One of the single most important app metrics today is retention. With over 1.2 million apps in the App Store, keeping users is extremely difficult.
Retention is directly tied to the success or failure of your startup/app and a measure of that success is in building a sustainable business model whereby you acquire customers for less than the revenue they generate. In other words, you're not a business until your customer acquisition costs (CAC) are lower than the lifetime value of the customer (LTV).
Most startups think getting customers is the key to success. As a result, they spend most of their marketing money on generating downloads. But what happens if you put all of your proverbial eggs in the basket of generating users and find out that customers simply aren't using your app?
Here are several ways to avoid this scenario--and to boost your retention rate and LTV:
1. Nail the onboarding process
Over 80 percent of downloaded apps are deleted after being used once! Take a moment to think about this. In other words, over 80 percent of the budget you set toward generating downloads is being almost completely wasted. A good onboarding process can significantly reduce this figure.
Onboarding is about getting a new user to the "aha" moment as fast as possible. The aha moment is the first time a user finally gets the product and becomes seriously engaged.
For example: In the early days, Twitter struggled with retaining users. Most simply abandoned the app. After some analysis, Twitter's team uncovered that users were most likely to continuously use the app if they were allowed to follow at least ten people. As a result, the Twitter team changed their signup process so that users started by following at least ten other users.
By the same token, Dropbox realized their users were most likely to adopt the product if they put at least one file in their Dropbox folder. Once this was realized, the growth team created a gamified onboarding process, which incentivized the new user signup route by giving extra storage space in return for putting one file in the Dropbox folder.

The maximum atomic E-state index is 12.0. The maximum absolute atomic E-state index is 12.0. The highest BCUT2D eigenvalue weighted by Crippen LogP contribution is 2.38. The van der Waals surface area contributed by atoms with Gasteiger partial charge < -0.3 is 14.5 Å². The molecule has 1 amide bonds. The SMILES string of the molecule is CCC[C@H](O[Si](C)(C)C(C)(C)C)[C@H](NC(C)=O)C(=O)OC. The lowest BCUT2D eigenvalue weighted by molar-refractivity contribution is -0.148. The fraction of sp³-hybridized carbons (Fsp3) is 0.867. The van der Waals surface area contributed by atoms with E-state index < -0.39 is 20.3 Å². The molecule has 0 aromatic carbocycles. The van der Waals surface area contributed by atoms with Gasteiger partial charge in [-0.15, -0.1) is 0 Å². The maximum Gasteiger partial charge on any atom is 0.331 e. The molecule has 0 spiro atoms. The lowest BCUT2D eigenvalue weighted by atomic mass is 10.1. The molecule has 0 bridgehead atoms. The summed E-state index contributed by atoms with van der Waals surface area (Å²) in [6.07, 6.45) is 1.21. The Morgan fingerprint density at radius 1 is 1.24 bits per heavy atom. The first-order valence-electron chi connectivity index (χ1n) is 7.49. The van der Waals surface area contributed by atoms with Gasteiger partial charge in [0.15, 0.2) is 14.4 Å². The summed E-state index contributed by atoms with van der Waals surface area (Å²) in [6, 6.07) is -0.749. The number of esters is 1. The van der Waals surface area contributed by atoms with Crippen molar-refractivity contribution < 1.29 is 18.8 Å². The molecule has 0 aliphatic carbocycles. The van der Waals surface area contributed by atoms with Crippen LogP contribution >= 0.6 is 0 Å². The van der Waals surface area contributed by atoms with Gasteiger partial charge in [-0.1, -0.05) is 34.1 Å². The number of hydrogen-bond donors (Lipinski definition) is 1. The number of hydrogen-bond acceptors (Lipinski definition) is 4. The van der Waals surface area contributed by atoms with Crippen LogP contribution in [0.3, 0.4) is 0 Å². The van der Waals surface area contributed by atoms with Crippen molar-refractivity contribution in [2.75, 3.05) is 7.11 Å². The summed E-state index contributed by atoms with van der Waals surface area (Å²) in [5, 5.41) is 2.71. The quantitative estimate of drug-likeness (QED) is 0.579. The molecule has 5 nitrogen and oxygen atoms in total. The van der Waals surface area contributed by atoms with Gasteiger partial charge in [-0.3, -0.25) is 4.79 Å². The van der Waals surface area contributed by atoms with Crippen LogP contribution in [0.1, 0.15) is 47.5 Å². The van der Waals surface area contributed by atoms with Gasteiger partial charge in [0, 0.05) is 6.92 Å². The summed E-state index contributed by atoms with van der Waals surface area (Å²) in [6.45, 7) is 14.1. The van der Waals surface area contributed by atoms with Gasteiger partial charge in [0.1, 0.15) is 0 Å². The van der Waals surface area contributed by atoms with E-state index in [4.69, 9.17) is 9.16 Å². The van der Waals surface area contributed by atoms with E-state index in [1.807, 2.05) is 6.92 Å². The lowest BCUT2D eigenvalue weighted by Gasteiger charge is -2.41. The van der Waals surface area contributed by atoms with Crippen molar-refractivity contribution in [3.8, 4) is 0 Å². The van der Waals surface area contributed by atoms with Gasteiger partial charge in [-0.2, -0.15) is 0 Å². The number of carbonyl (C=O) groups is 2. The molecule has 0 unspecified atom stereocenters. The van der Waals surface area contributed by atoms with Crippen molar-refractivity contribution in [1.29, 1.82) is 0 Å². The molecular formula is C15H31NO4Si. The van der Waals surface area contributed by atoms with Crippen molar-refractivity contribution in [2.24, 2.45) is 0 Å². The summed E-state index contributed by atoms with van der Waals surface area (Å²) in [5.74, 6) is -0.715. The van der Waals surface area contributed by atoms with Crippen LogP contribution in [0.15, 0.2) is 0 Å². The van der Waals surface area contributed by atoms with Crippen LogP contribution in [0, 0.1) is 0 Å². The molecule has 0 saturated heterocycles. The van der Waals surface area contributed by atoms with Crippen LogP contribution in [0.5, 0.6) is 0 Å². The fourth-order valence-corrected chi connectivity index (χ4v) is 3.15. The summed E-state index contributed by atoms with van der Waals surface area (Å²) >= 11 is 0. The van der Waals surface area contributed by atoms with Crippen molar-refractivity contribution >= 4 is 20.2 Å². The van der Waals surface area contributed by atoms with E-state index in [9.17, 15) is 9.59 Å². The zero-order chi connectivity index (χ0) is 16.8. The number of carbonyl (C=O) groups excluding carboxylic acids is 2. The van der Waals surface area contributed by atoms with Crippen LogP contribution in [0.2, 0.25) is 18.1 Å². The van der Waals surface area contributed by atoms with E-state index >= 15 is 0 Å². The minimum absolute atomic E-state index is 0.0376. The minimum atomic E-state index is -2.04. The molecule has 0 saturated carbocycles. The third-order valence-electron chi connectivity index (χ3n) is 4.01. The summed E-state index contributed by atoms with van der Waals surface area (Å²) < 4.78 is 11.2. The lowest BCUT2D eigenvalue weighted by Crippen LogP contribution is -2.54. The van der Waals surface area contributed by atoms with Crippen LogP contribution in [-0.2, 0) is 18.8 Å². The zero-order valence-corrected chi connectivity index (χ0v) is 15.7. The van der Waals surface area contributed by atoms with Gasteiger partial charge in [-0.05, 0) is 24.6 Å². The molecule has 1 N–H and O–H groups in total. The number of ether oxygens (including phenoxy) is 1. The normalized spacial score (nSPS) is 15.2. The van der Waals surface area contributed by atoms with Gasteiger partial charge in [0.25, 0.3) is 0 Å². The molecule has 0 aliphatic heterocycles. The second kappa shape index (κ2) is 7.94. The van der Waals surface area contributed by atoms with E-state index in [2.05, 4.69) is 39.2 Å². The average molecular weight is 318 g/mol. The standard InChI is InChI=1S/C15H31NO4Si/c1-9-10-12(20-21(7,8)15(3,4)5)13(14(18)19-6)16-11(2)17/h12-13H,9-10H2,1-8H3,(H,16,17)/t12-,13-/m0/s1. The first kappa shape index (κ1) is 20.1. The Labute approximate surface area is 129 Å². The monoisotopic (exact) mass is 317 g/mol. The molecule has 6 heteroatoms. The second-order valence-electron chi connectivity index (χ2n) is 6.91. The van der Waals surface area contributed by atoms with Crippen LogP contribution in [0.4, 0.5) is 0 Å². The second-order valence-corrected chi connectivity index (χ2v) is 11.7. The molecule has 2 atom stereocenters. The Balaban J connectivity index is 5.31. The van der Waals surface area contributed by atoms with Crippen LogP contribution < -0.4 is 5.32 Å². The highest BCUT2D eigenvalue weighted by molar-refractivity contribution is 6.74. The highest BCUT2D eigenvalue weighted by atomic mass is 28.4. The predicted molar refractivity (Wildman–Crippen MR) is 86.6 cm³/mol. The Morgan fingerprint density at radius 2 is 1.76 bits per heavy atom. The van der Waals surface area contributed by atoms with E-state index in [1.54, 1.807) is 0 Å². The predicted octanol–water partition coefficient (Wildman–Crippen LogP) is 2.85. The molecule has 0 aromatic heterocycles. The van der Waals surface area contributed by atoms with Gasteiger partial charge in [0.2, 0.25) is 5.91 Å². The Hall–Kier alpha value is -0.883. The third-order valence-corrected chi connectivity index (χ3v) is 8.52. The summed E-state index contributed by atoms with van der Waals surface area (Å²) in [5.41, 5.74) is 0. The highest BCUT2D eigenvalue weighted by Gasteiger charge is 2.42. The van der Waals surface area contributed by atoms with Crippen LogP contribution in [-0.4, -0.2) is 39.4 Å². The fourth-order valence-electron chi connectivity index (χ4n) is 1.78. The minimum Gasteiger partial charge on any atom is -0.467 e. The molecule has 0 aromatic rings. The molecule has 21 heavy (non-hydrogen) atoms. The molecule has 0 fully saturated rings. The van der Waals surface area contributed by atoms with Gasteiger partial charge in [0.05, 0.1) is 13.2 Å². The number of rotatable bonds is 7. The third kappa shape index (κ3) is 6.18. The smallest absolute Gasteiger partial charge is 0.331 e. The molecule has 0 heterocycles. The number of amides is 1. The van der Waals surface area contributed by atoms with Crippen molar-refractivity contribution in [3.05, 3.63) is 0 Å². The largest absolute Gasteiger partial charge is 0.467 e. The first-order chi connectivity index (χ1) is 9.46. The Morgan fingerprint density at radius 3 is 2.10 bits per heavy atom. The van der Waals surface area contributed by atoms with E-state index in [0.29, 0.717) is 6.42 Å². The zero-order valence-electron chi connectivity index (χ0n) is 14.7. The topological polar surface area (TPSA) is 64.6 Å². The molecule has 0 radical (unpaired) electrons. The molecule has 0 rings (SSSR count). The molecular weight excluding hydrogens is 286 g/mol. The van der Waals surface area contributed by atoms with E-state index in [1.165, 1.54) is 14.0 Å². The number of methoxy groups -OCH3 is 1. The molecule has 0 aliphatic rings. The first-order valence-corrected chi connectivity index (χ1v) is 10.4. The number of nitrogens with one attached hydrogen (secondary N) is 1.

Good onboarding involves a mix of selling, educating, and using your product. The first step is identifying your aha moment and removing any obstacles to it that can be found in the oboarding process.
2. Remember that successful products become habits
The best products are not products--they are part of our routine. We don't think of toothpaste, credit cards or email as products. Instead, they're just parts of our lives--used almost subconsciously.
Our brains develop these routines to save energy. You simply go on autopilot so that your brain can lower its activity and save energy for later. All habits are formed out of 3 elements: trigger, routine and reward, and their formation happens by repetition.
- Trigger: Trigger is what puts performing your routine on autopilot mode. There are internal and external triggers. For credit cards an internal trigger is the moment requiring cash, and for something like Facebook it might be a feeling of loneliness; for YouTube it might be boredom. On the flipside an external trigger for Facebook would be something in the control of the startup - a notification reminding you that something is happening, an online ad, email newsletter, etc. To bring users to your app you need to ensure your external triggers reach users at the same time as the internal triggers.
- Reward: Reward is what stimulates your brain in a positive way so that next time it's motivated to perform the action again. For Facebook it's the social aspect, for Youtube it's entertainment, and for some apps it's simply badges and game elements that make you feel good. You need to provide your users with a reward in order to develop a motivation to come back.
- Repetition: Lastly, habits are built by repetition. Nir Eyal, who is a pioneer in analyzing habit forming products pointed out that top apps contain an element of "investment" that prevents users from abandoning it. For Instagram it's your photo album, for Facebook it's your network, for Spotify it's the playlists you've spent time building. It's hard to abandon something you've invested your time in.
3. Work on your customer service
A recent study by Accenture found that nearly 70 percent of defecting customers would have stayed if their problem had been resolved with faster customer service. Good customer service should be considered one of the building blocks of any successful business. Here are some quick tips:
- Respond quickly: You don't need an immediate solution to a customer’s problem, the mere fact that you quickly show you're working on it makes a huge difference.
- Treat them like friends: People respond better when they feel they're dealing with another human being. Be personal and imagine you’re speaking with your friend.
- Create a good FAQ and knowledge base: Often times a good FAQ will supply the answer to a simple problem that could evolve to something bigger, you can prevent this by approaching your product or service as though you’ve never heard of it. Or better yet, ask friends unfamiliar with it to throw as many questions at you as possible and capture all of them in writing, than provide a simple answer to each one.
- Surprise them: Look for opportunities, to surprise customers with a follow-up, freebie or some sort of unexpected delight.
- Get feedback: Reach out to your best customers, conduct user tests, and create follow-up emails that ask for candid responses.
These are the three keys to building engaging products and increasing user retention. Higher retention rates lead to higher LTV--and that's what you ultimately need to achieve to become a sustainable business.